AEA continues to slowly recover
As AEA Federal Credit Union approaches two years of being in conservatorship, it continues to slowly improve its net worth, according to its third quarter call report posted on the National Credit Union Administration website.
“AEA is making steady financial progress and still providing full service to the membership. The conservatorship process is designed to help credit unions recover, and that process is working,” said John Fairbanks, NCUA public affairs specialist.
However, the credit union's net worth continues to be propped up by the $20 million capital deposit it received from NCUA in December 2011. And its assets are still shrinking.
As of September, AEA's net worth to total assets ratio was 3.34 percent, a slight improvement from the second quarter's 3.15 percent but still well below the peer average of 10.24 percent.
AEA's current ratio reflects a total net worth of $7.75 million, up from $7.47 million in June. In comparison, the credit union's net worth was a minus $15 million in the third quarter of 2011, rising to a positive $6.16 million in January 2012 with the $20 million infusion from NCUA.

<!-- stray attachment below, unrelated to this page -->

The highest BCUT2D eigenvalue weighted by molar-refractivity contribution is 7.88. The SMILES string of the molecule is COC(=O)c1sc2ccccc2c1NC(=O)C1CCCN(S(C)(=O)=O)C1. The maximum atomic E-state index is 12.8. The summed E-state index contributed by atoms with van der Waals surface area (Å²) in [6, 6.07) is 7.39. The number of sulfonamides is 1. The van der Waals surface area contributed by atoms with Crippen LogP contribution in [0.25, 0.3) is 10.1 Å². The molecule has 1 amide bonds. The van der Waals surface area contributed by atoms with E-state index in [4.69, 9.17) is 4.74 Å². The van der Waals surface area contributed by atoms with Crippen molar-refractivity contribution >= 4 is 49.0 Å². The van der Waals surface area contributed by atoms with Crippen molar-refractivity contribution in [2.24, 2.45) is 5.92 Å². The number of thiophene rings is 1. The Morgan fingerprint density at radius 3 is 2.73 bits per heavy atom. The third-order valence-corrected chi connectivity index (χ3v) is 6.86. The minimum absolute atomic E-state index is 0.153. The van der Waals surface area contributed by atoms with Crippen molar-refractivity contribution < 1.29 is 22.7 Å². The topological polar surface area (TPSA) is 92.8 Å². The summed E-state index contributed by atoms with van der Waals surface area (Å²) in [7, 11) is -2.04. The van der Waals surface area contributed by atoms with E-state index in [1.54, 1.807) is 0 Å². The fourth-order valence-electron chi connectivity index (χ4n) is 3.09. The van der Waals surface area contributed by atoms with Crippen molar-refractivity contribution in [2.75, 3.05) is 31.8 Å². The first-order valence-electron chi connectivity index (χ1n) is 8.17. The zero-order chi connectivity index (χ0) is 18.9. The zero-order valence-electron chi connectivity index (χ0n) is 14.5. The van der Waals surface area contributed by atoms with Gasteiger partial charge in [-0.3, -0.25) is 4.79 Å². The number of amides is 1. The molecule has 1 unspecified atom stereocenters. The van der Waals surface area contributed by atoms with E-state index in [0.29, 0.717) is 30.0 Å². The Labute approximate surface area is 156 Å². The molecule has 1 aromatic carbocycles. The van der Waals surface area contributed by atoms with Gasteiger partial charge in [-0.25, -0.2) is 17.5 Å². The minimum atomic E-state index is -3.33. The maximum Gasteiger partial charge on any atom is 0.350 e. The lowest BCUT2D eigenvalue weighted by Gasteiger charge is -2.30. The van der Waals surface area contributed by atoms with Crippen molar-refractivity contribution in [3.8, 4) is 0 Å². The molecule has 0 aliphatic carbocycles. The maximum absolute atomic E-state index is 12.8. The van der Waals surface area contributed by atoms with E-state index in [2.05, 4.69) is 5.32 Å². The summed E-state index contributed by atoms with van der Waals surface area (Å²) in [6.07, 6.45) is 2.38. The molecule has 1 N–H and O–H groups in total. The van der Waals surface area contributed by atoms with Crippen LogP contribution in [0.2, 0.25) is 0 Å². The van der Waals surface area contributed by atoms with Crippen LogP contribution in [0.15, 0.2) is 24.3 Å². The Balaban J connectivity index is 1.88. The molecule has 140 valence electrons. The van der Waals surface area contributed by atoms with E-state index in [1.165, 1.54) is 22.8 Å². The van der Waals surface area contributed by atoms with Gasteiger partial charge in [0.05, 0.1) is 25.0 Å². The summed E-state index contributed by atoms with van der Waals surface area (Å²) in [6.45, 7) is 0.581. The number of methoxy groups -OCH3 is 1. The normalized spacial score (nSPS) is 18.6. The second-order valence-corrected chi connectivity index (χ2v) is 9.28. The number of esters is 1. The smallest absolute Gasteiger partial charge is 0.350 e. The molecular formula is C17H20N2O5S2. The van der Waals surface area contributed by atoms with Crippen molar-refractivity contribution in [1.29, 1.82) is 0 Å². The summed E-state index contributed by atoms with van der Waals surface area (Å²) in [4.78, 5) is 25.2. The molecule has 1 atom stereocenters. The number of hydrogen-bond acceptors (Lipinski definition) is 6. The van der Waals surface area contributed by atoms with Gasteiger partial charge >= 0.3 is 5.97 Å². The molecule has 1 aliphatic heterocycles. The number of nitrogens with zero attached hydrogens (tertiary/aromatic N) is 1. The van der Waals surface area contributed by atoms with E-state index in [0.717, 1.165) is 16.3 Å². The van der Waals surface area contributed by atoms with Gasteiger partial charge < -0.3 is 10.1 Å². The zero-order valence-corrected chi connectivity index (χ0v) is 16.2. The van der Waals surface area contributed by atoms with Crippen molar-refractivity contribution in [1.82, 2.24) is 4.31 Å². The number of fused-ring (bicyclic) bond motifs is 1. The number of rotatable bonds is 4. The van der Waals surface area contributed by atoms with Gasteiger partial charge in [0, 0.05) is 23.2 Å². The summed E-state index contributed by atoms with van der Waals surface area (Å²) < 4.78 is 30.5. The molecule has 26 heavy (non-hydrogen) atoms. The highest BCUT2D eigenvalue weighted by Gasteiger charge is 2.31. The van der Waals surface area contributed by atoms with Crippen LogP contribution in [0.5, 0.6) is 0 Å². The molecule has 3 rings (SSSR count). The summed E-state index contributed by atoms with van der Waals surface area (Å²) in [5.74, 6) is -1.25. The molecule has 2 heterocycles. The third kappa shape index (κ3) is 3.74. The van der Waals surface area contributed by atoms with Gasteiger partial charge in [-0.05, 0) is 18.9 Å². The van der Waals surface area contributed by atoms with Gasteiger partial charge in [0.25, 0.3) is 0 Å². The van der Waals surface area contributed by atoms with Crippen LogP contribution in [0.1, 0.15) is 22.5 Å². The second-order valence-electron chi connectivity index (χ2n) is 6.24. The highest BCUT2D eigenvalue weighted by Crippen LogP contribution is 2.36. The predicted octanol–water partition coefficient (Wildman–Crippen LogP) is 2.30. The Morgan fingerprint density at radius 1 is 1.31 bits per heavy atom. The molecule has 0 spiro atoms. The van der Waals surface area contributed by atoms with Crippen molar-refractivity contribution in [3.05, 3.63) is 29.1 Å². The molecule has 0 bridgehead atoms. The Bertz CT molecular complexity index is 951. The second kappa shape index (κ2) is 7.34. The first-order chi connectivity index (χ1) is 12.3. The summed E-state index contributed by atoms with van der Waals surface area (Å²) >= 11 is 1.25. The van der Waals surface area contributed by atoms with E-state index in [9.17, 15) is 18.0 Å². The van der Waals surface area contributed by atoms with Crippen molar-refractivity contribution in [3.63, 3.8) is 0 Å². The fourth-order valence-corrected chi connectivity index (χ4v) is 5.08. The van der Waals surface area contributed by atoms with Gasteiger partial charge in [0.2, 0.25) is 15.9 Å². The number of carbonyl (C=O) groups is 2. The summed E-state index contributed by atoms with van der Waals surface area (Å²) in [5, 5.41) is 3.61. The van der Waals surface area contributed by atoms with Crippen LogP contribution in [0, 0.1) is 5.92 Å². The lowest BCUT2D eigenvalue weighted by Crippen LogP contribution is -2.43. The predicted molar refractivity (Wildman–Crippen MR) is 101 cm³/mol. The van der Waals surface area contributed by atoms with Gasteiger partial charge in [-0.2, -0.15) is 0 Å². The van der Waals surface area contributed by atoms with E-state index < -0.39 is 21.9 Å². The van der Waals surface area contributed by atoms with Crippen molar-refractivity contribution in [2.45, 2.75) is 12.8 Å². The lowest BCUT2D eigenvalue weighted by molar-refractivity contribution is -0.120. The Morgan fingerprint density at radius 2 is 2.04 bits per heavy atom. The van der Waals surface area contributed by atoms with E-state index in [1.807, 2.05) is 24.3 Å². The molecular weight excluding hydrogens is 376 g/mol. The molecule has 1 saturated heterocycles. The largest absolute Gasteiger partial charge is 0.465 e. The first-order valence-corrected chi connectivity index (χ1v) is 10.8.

The credit union's assets totaled $231.9 million for the third quarter. They've shrunk since the beginning of the year, when assets were $245.1 million. At one time, the credit union's assets topped $400 million.
Meanwhile, AEA's net income was $1.58 million year-to-date for 2012 through September, 68 percent less than the $4.98 million during the same period in 2011.
The credit union also has fewer members, down from 43,751 in September 2011 to 41,543 this September.
On the other hand, AEA's bad debt and loan losses are down significantly from a year ago. Its percent of delinquent loans to assets was 0.54 percent for the third quarter. That compares with 2.23 percent in the second quarter and is a considerable improvement over the 12.27 percent for the third quarter of 2011.
Loan losses and charge-offs totaled $4.4 million for the third quarter, compared with $24.3 million during the same period in 2011.
But the credit union continues to hold considerable foreclosed and repossessed assets, a figure that actually has been increasing. For the third quarter, the foreclosed assets held by AEA totaled $8.6 million, up from $8.49 million in the second quarter. In comparison, it held $1.68 million in foreclosed assets in the third quarter of 2011.
AEA was placed into conservatorship by the NCUA in mid-December 2010 when its net worth/total assets ratio plunged to a negative 7.63 percent, making it insolvent.
The credit union had suffered millions of dollars in losses in its commercial loan portfolio, losses that were linked to fraudulent loans approved by its former business lending officer, William Liddle. He is serving 15 years in federal prison while his business associate, Frank Ruiz, is serving two years for their roles in the misuse of AEA funds.
Joyce Lobeck can be reached at email@example.com or 539-6853. Find her on Facebook at www.facebook.com/YSJoyceLobeck or on Twitter at @YSJoyceLobeck.